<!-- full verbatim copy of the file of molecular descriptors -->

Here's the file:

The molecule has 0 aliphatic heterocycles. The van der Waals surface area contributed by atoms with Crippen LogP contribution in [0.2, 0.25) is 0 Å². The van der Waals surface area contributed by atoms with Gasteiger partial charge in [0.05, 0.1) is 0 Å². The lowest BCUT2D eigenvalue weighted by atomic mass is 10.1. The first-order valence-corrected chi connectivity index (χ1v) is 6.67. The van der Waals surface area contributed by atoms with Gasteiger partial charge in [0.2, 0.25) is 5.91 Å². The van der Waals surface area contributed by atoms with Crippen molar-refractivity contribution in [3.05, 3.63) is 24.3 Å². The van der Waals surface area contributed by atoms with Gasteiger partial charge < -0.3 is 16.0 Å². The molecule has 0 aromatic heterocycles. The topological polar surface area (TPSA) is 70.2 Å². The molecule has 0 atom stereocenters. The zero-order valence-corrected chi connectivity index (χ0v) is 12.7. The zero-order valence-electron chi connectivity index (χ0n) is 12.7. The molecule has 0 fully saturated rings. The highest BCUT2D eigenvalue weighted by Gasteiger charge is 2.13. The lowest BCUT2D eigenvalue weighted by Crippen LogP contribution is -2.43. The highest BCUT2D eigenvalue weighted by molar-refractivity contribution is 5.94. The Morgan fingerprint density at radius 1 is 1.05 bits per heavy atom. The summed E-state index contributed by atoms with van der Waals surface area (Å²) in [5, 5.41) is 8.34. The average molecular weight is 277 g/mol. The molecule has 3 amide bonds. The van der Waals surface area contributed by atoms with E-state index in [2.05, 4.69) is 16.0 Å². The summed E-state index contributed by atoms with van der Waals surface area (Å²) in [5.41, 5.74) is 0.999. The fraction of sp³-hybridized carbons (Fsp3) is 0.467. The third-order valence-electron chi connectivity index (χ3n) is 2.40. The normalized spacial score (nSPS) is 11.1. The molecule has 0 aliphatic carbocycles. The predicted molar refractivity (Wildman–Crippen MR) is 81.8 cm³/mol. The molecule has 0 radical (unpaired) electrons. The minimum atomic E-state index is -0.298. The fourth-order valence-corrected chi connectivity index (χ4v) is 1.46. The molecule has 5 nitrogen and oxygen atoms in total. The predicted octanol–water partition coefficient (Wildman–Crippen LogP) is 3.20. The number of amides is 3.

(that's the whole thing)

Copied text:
The molecule has 0 aliphatic heterocycles. The van der Waals surface area contributed by atoms with Crippen LogP contribution in [0.2, 0.25) is 0 Å². The van der Waals surface area contributed by atoms with Gasteiger partial charge in [0.05, 0.1) is 0 Å². The lowest BCUT2D eigenvalue weighted by atomic mass is 10.1. The first-order valence-corrected chi connectivity index (χ1v) is 6.67. The van der Waals surface area contributed by atoms with Gasteiger partial charge in [0.2, 0.25) is 5.91 Å². The van der Waals surface area contributed by atoms with Crippen molar-refractivity contribution in [3.05, 3.63) is 24.3 Å². The van der Waals surface area contributed by atoms with Gasteiger partial charge < -0.3 is 16.0 Å². The molecule has 0 aromatic heterocycles. The topological polar surface area (TPSA) is 70.2 Å². The molecule has 0 atom stereocenters. The zero-order valence-corrected chi connectivity index (χ0v) is 12.7. The zero-order valence-electron chi connectivity index (χ0n) is 12.7. The molecule has 0 fully saturated rings. The highest BCUT2D eigenvalue weighted by Gasteiger charge is 2.13. The lowest BCUT2D eigenvalue weighted by Crippen LogP contribution is -2.43. The highest BCUT2D eigenvalue weighted by molar-refractivity contribution is 5.94. The Morgan fingerprint density at radius 1 is 1.05 bits per heavy atom. The summed E-state index contributed by atoms with van der Waals surface area (Å²) in [5, 5.41) is 8.34. The average molecular weight is 277 g/mol. The molecule has 3 amide bonds. The van der Waals surface area contributed by atoms with E-state index in [2.05, 4.69) is 16.0 Å². The summed E-state index contributed by atoms with van der Waals surface area (Å²) in [5.41, 5.74) is 0.999. The fraction of sp³-hybridized carbons (Fsp3) is 0.467. The third-order valence-electron chi connectivity index (χ3n) is 2.40. The normalized spacial score (nSPS) is 11.1. The molecule has 0 aliphatic carbocycles. The predicted molar refractivity (Wildman–Crippen MR) is 81.8 cm³/mol. The molecule has 0 radical (unpaired) electrons. The minimum atomic E-state index is -0.298. The fourth-order valence-corrected chi connectivity index (χ4v) is 1.46. The molecule has 5 nitrogen and oxygen atoms in total. The predicted octanol–water partition coefficient (Wildman–Crippen LogP) is 3.20. The number of amides is 3.